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The 2020 budget in a nutshell

| Economic factors

Finance minister Tito Mboweni has delivered his 2020 budget speech, outlining the state of South Africa’s finances, and where the government will spend its money in the year ahead.

The state of South Africa

Mboweni painted a subdued picture of South Africa’s economic position, with low economic growth serving as a baseline for the massive interventions he wants to bring to life over the next three years.

With growth of 3.5%, sub-Saharan Africa is forecast to be the second-fastest growing region in the world. However, against this backdrop Mboweni said that Treasury forecasts that the South African economy will grow by only 0.9% and inflation will average 4.5% in 2020.

Alarmingly, Mboweni noted that the budget deficit for 2020/21 is expected to increase to 6.8% of GDP, with revenue projected to be R1.58 trillion, or 29.2% of GDP, and expenditure projected at R1.95 trillion, or 36% of GDP.

Over the next three years, total consolidated government spending is expected to grow at an average annual rate of 5.1%, from R1.95 trillion in 2020/21 to R2.14 trillion in 2022/23 – mainly due to mounting debt-service costs.

In-line with analyst projections, the finance minister pointed to cutting expenditure – rather than boosting revenue – as the key shift for the budget.

“As a major step towards fiscal sustainability, today we announce a net downward adjustment to main budget non-interest expenditure of R156.1 billion over the next three years relative to the 2019 Budget projections,” Mboweni said.

The total reduction is mainly the result of lowering programme baselines and the wage bill by R261 billion. These are partially offset by additions and reallocations of R111 billion. Of this, more than half, or R60 billion, is for Eskom and South African Airways, he said.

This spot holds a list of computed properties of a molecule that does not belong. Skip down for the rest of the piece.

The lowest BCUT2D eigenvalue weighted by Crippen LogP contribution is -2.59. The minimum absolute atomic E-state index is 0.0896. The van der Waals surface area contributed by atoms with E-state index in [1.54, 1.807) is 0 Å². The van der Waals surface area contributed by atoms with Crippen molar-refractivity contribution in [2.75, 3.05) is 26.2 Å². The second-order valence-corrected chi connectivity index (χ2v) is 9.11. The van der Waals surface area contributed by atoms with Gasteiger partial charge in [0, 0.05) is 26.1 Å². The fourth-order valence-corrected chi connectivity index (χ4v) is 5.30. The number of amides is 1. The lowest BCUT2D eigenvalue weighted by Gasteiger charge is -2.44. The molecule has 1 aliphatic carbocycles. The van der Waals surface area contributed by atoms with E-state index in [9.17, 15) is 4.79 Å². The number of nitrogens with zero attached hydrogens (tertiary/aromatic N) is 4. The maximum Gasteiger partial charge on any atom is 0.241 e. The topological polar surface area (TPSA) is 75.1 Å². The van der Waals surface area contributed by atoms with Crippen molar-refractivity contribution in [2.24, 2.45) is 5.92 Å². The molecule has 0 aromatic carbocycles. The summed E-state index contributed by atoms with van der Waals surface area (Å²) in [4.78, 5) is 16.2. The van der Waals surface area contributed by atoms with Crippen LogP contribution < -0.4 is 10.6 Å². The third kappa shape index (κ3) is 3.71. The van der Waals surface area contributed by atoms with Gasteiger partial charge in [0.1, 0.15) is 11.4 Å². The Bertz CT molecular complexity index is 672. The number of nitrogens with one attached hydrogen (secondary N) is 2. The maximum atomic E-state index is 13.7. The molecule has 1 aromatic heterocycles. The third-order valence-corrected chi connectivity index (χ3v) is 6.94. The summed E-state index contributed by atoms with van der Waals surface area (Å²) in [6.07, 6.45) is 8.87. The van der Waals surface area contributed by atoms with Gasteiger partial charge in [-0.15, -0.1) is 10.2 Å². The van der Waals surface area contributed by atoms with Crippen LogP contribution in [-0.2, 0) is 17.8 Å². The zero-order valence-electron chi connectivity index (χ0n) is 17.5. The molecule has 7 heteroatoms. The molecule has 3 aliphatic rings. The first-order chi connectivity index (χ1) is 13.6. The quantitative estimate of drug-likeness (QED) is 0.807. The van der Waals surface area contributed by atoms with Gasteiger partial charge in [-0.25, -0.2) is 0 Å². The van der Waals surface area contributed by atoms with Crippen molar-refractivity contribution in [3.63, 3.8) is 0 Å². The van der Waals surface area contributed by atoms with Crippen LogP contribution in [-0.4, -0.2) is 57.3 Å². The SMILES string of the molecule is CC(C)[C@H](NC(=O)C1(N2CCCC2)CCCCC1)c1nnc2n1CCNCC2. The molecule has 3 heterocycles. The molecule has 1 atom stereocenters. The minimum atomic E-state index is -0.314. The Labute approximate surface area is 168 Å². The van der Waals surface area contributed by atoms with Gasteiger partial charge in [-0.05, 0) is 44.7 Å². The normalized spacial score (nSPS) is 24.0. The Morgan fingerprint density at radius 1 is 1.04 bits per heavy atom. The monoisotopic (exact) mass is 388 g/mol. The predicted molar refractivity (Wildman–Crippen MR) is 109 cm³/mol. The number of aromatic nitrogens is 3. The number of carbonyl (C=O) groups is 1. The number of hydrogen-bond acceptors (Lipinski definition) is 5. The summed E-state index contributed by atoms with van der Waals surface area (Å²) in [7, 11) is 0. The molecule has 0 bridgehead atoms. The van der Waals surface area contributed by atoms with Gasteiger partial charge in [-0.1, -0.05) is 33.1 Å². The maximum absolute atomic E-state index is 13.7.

Effectively, government’s savings will come from adjusting the existing budget among departments, while also cutting the government wage bill over the next three years.

The highlights, low-lights and biggest changes are outlined below:

Tax changes

Counter to expectations, government will adjust tax brackets above inflation, which will see taxpayers paying 5.2% less income tax. However, there will be increases to the fuel levies, and the introduction of a new tax on heated tobacco products.

  • Fuel levies: Increases of 25 cents per litre to the fuel levy, which consists of a 16 cents per litre increase in the general fuel levy and a 9 cents per litre increase in the RAF levy.
  • Tax free savings: Increase the annual contribution limit to tax-free savings accounts by R3,000 from 1 March 2020.
  • Sin tax: Increase excise duties on alcohol and tobacco by between 4.4 and 7.5%. Also, government will introduce a new excise duty on heated tobacco products, to be taxed at a rate of 75 per cent of the cigarette excise rate with immediate effect.
  • Expat tax: Government will increase the cap on the exemption of foreign remuneration earned by South African tax residents to R1.25 million per year from 1 March 2020.
  • Green tax: The carbon tax rate will increase by 5.6% for the 2020 calendar year. Accordingly, the carbon tax rate will increase from R120 per tonne of carbon dioxide equivalent to R127 per tonne of carbon dioxide equivalent. The plastic bag levy will go up 25 cents.
  • Medical aid tax credits: After a freeze last year, tax credits will increase R310 to R319 per month for the first two beneficiaries, and from R209 to R215 per month for remaining beneficiaries.

Good news for businesses in South Africa is that Treasury is looking at a future cut in corporate tax.

“We are also proposing broadening the corporate income tax base. This additional revenue will be used to reduce the corporate tax rate in the near future to help our businesses grow,” he said.

Bailouts for SOEs

Over the past 12 years, government has allocated R162 billion to financially distressed state-owned companies.

“These allocations generally provide short-term support, but cannot substitute for the far-reaching structural reforms needed to return them to operational and financial stability,” Treasury said.

Of the total allocations, Eskom accounts for 8%. In 2019/20, government allocated R49 billion to Eskom and committed R112 billion in medium-term funding.

This is the funding allocated to state owned companies over the next three years.